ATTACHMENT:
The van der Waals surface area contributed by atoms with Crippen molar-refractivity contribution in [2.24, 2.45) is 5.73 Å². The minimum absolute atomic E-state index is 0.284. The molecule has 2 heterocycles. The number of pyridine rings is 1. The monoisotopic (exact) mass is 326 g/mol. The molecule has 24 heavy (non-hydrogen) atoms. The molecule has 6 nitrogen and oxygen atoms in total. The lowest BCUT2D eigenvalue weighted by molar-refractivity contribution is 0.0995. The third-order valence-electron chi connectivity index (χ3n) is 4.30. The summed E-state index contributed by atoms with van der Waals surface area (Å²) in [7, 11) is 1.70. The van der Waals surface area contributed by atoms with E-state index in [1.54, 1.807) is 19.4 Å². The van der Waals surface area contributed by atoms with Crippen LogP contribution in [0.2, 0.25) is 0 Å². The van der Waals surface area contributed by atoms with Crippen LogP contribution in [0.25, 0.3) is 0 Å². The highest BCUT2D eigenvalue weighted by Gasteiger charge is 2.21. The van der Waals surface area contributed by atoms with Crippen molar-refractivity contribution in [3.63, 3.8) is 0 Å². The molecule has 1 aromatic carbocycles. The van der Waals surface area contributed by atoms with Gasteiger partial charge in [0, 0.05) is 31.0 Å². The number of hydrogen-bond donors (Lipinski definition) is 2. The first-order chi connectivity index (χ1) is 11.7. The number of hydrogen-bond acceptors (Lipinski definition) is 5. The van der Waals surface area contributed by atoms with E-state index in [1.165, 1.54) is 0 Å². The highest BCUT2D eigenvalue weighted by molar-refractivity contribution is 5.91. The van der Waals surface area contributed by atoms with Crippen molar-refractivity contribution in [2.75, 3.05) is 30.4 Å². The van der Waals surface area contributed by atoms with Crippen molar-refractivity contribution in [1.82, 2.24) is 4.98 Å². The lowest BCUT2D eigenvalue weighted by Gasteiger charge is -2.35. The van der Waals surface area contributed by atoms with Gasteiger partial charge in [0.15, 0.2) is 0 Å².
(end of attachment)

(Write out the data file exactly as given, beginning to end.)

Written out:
The van der Waals surface area contributed by atoms with Crippen molar-refractivity contribution in [2.24, 2.45) is 5.73 Å². The minimum absolute atomic E-state index is 0.284. The molecule has 2 heterocycles. The number of pyridine rings is 1. The monoisotopic (exact) mass is 326 g/mol. The molecule has 24 heavy (non-hydrogen) atoms. The molecule has 6 nitrogen and oxygen atoms in total. The lowest BCUT2D eigenvalue weighted by molar-refractivity contribution is 0.0995. The third-order valence-electron chi connectivity index (χ3n) is 4.30. The summed E-state index contributed by atoms with van der Waals surface area (Å²) in [7, 11) is 1.70. The van der Waals surface area contributed by atoms with E-state index in [1.54, 1.807) is 19.4 Å². The van der Waals surface area contributed by atoms with Crippen LogP contribution in [0.2, 0.25) is 0 Å². The van der Waals surface area contributed by atoms with Crippen LogP contribution in [0.25, 0.3) is 0 Å². The highest BCUT2D eigenvalue weighted by Gasteiger charge is 2.21. The van der Waals surface area contributed by atoms with Crippen molar-refractivity contribution in [3.63, 3.8) is 0 Å². The molecule has 1 aromatic carbocycles. The van der Waals surface area contributed by atoms with Gasteiger partial charge in [0, 0.05) is 31.0 Å². The number of hydrogen-bond donors (Lipinski definition) is 2. The first-order chi connectivity index (χ1) is 11.7. The number of hydrogen-bond acceptors (Lipinski definition) is 5. The van der Waals surface area contributed by atoms with E-state index in [1.165, 1.54) is 0 Å². The highest BCUT2D eigenvalue weighted by molar-refractivity contribution is 5.91. The van der Waals surface area contributed by atoms with Crippen molar-refractivity contribution in [2.75, 3.05) is 30.4 Å². The van der Waals surface area contributed by atoms with Crippen molar-refractivity contribution in [1.82, 2.24) is 4.98 Å². The lowest BCUT2D eigenvalue weighted by Gasteiger charge is -2.35. The van der Waals surface area contributed by atoms with Gasteiger partial charge in [0.15, 0.2) is 0 Å².